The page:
monkey The story of our baby chimps – junior version

Our baby chimps

At the chimp orphanage in Tchimpounga in Congo (Central Africa), a whole team from the Jane Goodall Institute takes care of baby chimpanzees. It is illegal to sell keep or chimps in this region, but as often happens, these baby chimps are confiscated at markets or private homes when they are discovered. In many instances the mother chimp is killed for food (bush meat) or she loses her life when forests are cut back and she is unable to obtain food. The little orphan baby chimp will often still cling to its dead mother’s body while being brought to the city to be sold as a pet. It’s really lucky if our JGI team manages to find the little one and can bring it to the sanctuary at Tchimpounga. When babies arrive at the orphanage, they are often weak and underfed, and may need a lot of medical care to start the recovery process

You can help these babies by adopting them through the Jane Goodall Institute Belgium. You can buy the junior adoption package or banana deliveries from our webshop.

Here are the stories of our three baby chimps told by Rebeca, Veterinarian and Director at Tchimpounga.


MbeboMbebo means “lip” and his protruding lower lip clearly decided his name. He was confiscated in Brazzaville at the market when he was one year old. All chimps need to stay in a separate area to make sure they are not sick (otherwise they might transfer a disease to others) when they arrive at Tchimpounga. “He ended up in a temporary cage together with two brothers, Makasi and Leki. They came along well and played together” says Rebeca.

“One day, however, they managed to escape when a student had not closed the door properly. We found the cage empty and all of us immediately started looking for the three baby chimps, because it was really dangerous for them to be wandering off by themselves. We found the two brothers rather quickly walking on the path towards the forest, but no sign of Mbebo… It was getting dark and we still had not found Mbebo. Being worried about the little baby chimp but too dark to look any further, I returned to the cage and sank down on the floor. I was feeling exhausted and very sad. Suddenly, I heard a little noise and just saw a box next to me moving … and out came little Mbebo to touch my arm. It was as if he comforted me, but probably little Mbebo just was glad to see someone ! “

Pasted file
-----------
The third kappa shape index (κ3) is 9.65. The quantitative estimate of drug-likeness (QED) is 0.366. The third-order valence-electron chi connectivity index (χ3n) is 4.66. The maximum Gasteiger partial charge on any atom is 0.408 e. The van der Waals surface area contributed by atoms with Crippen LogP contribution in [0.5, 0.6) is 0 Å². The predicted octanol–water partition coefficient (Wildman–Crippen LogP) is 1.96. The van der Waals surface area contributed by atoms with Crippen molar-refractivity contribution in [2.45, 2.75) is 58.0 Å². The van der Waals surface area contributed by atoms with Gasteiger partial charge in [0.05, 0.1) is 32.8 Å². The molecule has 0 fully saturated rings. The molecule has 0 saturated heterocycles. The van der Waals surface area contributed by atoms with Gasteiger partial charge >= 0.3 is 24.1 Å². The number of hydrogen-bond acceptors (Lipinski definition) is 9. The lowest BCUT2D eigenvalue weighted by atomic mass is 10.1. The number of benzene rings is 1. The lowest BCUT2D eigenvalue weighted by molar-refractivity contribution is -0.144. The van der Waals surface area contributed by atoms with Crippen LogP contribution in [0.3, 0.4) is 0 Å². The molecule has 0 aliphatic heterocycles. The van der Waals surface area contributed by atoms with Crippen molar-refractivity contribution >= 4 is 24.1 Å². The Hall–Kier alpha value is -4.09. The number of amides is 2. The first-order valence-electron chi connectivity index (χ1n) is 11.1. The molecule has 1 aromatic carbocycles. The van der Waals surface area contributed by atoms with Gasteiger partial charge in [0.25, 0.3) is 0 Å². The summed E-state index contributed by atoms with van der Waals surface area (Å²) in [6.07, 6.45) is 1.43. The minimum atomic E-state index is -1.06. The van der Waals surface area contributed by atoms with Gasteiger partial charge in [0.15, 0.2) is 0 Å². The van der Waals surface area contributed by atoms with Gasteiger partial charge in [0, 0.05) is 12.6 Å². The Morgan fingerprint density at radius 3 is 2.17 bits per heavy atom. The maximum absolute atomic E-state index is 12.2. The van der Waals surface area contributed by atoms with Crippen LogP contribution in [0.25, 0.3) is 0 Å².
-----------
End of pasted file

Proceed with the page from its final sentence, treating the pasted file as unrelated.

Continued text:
He cuddled up on her lap and Rebecca put him back in the cage without any problem. In fact, he had probably been hiding under the box all along! Today, he has become a real explorer!

How can you adopt Mbebo ? Click here to find out.


LembaWhen they found her, Lemba looked very tired and Rebecca also felt very tired of finding yet another baby chimp to rescue. Lemba means “I am tired”. Right from the start Lemba was a very sweet and a dependent little baby, always clinging to her keepers, but she was not that lucky and Rebeca told us her story:

“She arrived at the time when all people in the Republic of Congo, including the keepers at Tchimpounga, needed to get a polio vaccination. In order to prevent the keepers transmitting the polio virus to the chimps, all the 152 chimps at Tchimpounga were vaccinated as well, but it came too late for Lemba. First, she got fever, and then one by one both her legs and arms went numb. However, she stayed in a good mood and smiled all the time. The veterinarians asked me whether they should put her to sleep because they expected her to be lame the rest of her life, but I had heard of a treatment of paralysed limbs used on people being successful in some cases: to stimulate each limb every day might bring back some life in them. Every day, Lemba’s fingers, arms, toes, and legs were massaged by the keepers. After 15 days, they saw one finger moved. Maybe they saw it wrong… no, it really moved! After 20 days, one arm moved again; after 3 months two arms, and then one knee, and then the whole leg moved again. Only the last leg remained lifeless”.
Today, Lemba learned how to walk with the help of her arms and she is excellent in climbing trees. She is a very happy chimp and actually is quite dominant in her group!

How can you adopt Lemba? Click here to find out.


MambouMambou means “problem” or “trouble” : his condition was life threatening when he arrived at Tchimpounga. He was exhausted, apathetic, totally dehydrated and had a severe parasite infection. When the veterinarians considered giving up, because it looked as if they could not help him to stay alive, Rebecca and the other caretakers decided to fight for his life.

“We gave him intravenous food and little by little he started to recover. After one month of daily intensive care, he was unrecognizable. He is a very active, happy young chimp who enjoys playing all day long. Today, he continues to live up to his name, which means “trouble” in the local language. He is constantly getting into mischief! He plays with everyone, including the dogs. The dog, Tango, is his best friend and he tickles Mambou’s belly with his nose while Mambou laughs nonstop.”

How can you adopt Mambou ? Click here to find out.

Adopting a chimp means your money is used to feed them, to give them veterinarian care and to make sure there is a local keeper to watch over them. The chimps stays in Africa at a wonderful home and you get a button of your chimp and his/her passport!

Here you can read more about our three baby chimps.